When telling the story matters

In the bigger scheme of things, a hundred thousand years into the future, will it matter
that I listened to and jotted down my father’s experience fighting as a teenager back in
the 30s? I happen to think it will. Just like the event itself had an impact on the future
of the people whose life it touched, my ability to re-witness it will too as it will influence
how I interact with the world.  Of course, if I don’t share the story, that too (as I see it)
will have an impact, however small. Still, how sad it would be to lose.

So I called my dad.  “Tell me the story,” I asked, “about when you got called in for

  “That must have been the time they sent me off to camp,” he starts. He didn’t
remember the school event I had been told by his mother some thirty years earlier.  He
went on, “Not sure how it happened, but I was being disciplined for something.  So, I
smacked the counselor, broke his nose.”  My mind whirred as I pictured this event. All I
could imagine is a borscht belt version of the “bowery boys.” But my dad was no punk.

Wait, was he?   He went on to tell me he then hitchhiked to the “adult” camp of a family
friend and hung out there the rest of the summer.  He was about 14.  Hitchhiking!
What a different life in the Catskills of the 1930s.  It was difficult to imagine that my
father was that much of a rebel.

“I have a short temper, as you know,” he reminded me. Actually, I had forgotten.  His
temper did not include abuse or violence. It was just frustration uttered at situations
gone awry. He walked out of restaurants with poor service. He made a scene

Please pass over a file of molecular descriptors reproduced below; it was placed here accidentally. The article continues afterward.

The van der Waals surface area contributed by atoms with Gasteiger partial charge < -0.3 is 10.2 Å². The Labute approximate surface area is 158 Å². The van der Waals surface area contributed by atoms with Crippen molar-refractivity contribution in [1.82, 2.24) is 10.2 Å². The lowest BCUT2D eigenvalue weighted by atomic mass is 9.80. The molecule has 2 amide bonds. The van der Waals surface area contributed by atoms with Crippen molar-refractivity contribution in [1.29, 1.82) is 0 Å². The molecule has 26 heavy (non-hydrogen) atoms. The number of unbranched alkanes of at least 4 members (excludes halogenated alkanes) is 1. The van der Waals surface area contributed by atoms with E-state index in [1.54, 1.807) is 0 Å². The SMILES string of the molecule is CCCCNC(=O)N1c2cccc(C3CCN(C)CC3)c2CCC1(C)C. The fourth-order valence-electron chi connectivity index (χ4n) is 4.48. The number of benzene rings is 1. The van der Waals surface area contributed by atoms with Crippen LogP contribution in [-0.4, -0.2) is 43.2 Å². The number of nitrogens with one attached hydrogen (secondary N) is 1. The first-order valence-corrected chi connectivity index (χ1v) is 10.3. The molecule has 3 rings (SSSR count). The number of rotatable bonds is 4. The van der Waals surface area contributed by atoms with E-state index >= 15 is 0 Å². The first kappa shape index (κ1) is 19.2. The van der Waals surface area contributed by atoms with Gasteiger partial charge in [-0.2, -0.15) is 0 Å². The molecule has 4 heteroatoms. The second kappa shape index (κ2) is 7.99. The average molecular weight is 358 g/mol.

occasionally that probably embarrassed my mother. As his child, my view was seeing
him as taking charge, not necessarily losing his temper. As his adult child looking
back, that was what he did.

  This brief story has given me much to think about. My dad was not meek and mild,
but stood up for himself, whether he was right or wrong.  Now as a senior citizen he
struggles wanting that ability still. Compared to his peers, when he was 95 years of
age, he was agile and able.  He lived and maneuvered around New York. He was less
likely to take that independence for granted.  He is 98 now and physically, he has had
to compromise more and more. A product of a privileged childhood and a comfortable
adulthood, compromise does not come easily. Limitations by age and responsibilities
limit his individual choices. The inability to just “walk out” on the slow moving body, in a
man with a, “short temper,” must be incredibly frustrating.
I learned a lesson writing and reviewing this story.  Maybe in the bigger scheme of
things, pursuing this story seems small; not necessary in the world. But, I believe it
makes a difference, a difference in my experience of my dad, and how his past is
reflected in his present.  It makes a difference. It matters now because it mattered then.